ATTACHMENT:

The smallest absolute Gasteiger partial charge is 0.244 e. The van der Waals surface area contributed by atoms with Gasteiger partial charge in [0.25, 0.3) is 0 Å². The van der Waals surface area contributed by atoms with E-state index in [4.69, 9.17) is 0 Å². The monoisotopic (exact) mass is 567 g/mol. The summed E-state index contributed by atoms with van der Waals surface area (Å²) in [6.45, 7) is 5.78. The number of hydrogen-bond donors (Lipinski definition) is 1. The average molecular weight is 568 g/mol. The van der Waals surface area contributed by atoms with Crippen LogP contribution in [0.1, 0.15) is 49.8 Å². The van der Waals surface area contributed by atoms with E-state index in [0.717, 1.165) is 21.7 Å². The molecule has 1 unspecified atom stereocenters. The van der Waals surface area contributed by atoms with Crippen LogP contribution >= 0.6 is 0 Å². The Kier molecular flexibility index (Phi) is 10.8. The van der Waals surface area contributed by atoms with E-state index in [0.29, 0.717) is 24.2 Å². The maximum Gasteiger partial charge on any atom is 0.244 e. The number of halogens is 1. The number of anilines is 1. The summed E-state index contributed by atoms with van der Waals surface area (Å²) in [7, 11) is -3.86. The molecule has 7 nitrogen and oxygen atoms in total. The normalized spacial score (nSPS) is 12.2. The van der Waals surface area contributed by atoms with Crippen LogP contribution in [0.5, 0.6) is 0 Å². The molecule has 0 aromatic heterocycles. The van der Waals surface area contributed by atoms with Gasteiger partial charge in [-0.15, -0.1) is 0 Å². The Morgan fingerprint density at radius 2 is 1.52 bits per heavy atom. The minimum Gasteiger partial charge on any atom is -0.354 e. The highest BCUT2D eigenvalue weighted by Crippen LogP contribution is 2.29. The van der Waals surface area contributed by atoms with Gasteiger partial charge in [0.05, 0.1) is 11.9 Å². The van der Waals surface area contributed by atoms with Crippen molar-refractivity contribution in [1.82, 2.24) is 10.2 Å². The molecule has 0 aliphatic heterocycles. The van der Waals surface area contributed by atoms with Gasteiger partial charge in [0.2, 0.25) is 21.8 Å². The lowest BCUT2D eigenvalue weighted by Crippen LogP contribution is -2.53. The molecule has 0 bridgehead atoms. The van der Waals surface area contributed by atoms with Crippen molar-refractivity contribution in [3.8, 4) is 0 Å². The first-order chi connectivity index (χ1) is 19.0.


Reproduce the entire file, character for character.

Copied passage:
The smallest absolute Gasteiger partial charge is 0.244 e. The van der Waals surface area contributed by atoms with Gasteiger partial charge in [0.25, 0.3) is 0 Å². The van der Waals surface area contributed by atoms with E-state index in [4.69, 9.17) is 0 Å². The monoisotopic (exact) mass is 567 g/mol. The summed E-state index contributed by atoms with van der Waals surface area (Å²) in [6.45, 7) is 5.78. The number of hydrogen-bond donors (Lipinski definition) is 1. The average molecular weight is 568 g/mol. The van der Waals surface area contributed by atoms with Crippen LogP contribution in [0.1, 0.15) is 49.8 Å². The van der Waals surface area contributed by atoms with E-state index in [0.717, 1.165) is 21.7 Å². The molecule has 1 unspecified atom stereocenters. The van der Waals surface area contributed by atoms with Crippen LogP contribution >= 0.6 is 0 Å². The Kier molecular flexibility index (Phi) is 10.8. The van der Waals surface area contributed by atoms with E-state index in [0.29, 0.717) is 24.2 Å². The maximum Gasteiger partial charge on any atom is 0.244 e. The number of halogens is 1. The number of anilines is 1. The summed E-state index contributed by atoms with van der Waals surface area (Å²) in [7, 11) is -3.86. The molecule has 7 nitrogen and oxygen atoms in total. The normalized spacial score (nSPS) is 12.2. The van der Waals surface area contributed by atoms with Crippen LogP contribution in [0.5, 0.6) is 0 Å². The molecule has 0 aromatic heterocycles. The van der Waals surface area contributed by atoms with Gasteiger partial charge in [-0.15, -0.1) is 0 Å². The Morgan fingerprint density at radius 2 is 1.52 bits per heavy atom. The minimum Gasteiger partial charge on any atom is -0.354 e. The highest BCUT2D eigenvalue weighted by Crippen LogP contribution is 2.29. The van der Waals surface area contributed by atoms with Gasteiger partial charge in [0.05, 0.1) is 11.9 Å². The van der Waals surface area contributed by atoms with Crippen molar-refractivity contribution in [1.82, 2.24) is 10.2 Å². The molecule has 0 aliphatic heterocycles. The van der Waals surface area contributed by atoms with Gasteiger partial charge in [0.2, 0.25) is 21.8 Å². The lowest BCUT2D eigenvalue weighted by Crippen LogP contribution is -2.53. The molecule has 0 bridgehead atoms. The van der Waals surface area contributed by atoms with Crippen molar-refractivity contribution in [3.8, 4) is 0 Å². The first-order chi connectivity index (χ1) is 19.0.